(b) Ontology and methodology: Habermas (1988) and Holzkamp (1972b) argued that there is a difference between the subject matters of the social and the natural sciences. Holzkamp (1972b) showed that psychology makes inadequate anthropological assumptions, taking for granted that human behavior within an experiment reflects human behavior in the concrete socio-cultural world. He also demonstrated that, from an ontological point of view, research in physics can be characterized by a subject-object relationship, whereas empirical research in psychology is performed by a subject-subject relationship. Consequently, Holzkamp (1983) held that psychology in general demands a different methodology, while the concept of intersubjectivity (subject-subject relationship) lead Habermas (1990) to develop a discourse ethics.
These ideas are also testable statements, and from Piaget we know that one should not take philosophical elaborations for granted. How and in which way does the concept of intersubjectivity between a researcher and his or her research participant change over time? Holzkamp's (1983) notion that human behavior is not caused because humans have "good reasons" for their actions can also be turned developmentally, allowing one to answer the important question of at what age, in which context, and at what level it makes sense to assume that human subjectivity can be characterized through the concept of "having reasons", and when and where as being caused (cf. Wright, 1971). And from a methodological point of view, the specific ontological intersubjective relationship between researcher and participant leads consequently to the idea that research questions and methods must be co-constructed by participants. The role of participants could be defined as ones of co-researchers (see Holzkamp, 1983), who are able to challenge developmental theories, models and research practices. This idea has been incorporated into fields related to developmental research (e.g., Lave & Wenger, 1991) and in feminist methodology (see Reinharz, 1992).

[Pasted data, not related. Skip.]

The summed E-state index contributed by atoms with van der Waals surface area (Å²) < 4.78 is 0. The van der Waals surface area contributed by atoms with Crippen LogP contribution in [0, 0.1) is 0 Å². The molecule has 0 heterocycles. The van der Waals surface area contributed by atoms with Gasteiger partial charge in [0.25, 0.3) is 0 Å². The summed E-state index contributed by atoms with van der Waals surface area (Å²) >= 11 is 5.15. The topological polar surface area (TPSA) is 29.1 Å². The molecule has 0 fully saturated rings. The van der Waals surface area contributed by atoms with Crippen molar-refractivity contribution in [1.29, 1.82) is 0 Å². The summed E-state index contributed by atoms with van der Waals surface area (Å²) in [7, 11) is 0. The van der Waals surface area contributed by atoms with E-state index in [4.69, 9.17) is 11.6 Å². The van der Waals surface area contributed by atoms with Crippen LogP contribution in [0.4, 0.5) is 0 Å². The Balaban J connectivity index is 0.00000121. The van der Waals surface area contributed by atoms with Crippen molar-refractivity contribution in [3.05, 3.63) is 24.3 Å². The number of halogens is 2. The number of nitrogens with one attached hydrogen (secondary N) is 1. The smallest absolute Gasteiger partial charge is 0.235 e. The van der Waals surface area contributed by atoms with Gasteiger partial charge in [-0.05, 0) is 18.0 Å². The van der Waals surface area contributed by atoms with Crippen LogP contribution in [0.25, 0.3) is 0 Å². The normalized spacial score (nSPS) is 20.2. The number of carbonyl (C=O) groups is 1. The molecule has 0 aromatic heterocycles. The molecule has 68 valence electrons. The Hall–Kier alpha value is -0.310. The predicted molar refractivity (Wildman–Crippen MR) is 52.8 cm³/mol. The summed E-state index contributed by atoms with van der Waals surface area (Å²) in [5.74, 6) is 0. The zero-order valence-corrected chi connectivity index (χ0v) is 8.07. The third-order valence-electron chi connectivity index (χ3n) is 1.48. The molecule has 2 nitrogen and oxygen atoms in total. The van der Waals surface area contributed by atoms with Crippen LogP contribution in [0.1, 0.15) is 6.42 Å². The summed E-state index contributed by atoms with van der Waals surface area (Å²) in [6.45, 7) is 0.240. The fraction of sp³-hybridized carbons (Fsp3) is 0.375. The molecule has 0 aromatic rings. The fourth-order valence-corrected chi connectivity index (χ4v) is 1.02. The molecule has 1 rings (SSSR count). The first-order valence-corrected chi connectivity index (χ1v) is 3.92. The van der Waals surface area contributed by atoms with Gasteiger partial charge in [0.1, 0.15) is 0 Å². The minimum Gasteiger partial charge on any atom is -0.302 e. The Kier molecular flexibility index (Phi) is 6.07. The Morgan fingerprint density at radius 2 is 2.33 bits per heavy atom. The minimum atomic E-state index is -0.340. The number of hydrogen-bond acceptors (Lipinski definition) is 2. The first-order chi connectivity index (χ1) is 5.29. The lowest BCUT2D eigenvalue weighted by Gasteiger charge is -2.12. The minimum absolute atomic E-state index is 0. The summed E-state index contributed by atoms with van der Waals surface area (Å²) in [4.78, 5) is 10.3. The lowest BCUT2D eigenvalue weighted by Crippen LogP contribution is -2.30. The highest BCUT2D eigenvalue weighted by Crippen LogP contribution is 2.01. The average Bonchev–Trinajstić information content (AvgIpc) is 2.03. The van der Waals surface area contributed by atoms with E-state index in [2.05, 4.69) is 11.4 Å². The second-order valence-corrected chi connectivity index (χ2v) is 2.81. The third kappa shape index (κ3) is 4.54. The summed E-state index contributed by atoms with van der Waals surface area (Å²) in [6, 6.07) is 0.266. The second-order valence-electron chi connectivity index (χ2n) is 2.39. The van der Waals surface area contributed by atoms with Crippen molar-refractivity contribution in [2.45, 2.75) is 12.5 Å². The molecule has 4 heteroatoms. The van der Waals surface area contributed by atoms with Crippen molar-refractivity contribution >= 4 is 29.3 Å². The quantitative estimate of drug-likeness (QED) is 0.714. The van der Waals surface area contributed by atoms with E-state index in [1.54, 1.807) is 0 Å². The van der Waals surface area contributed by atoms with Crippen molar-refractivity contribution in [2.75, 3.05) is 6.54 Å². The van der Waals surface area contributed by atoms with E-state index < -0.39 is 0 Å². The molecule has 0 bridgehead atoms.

(c) The conceptualization of the relationship between the individual and society. Both Habermas (1984, 1987a) and Holzkamp (1983) emphasize the idea that "society" and "subject" are interrelated. This idea has been discussed in contextual and ecological approaches within developmental psychology (e.g. Bronfenbrenner, 1979). However, the more interesting question may be how one might elaborate this interconnection. Arguing from the positions of both Habermas and Holzkamp, I have concluded elsewhere that to conceptualize a subject without the society in which it lives, and without reflecting on its developmental status, is problematic (Teo, 1995). An abstraction from these contexts in factual research leads to problems in understanding behavior, the content of cognition, emotion, and motivation. To say it in a positive way: To understand the subject as a developing subject in a developing society opens new horizons for the work of developmental psychologists.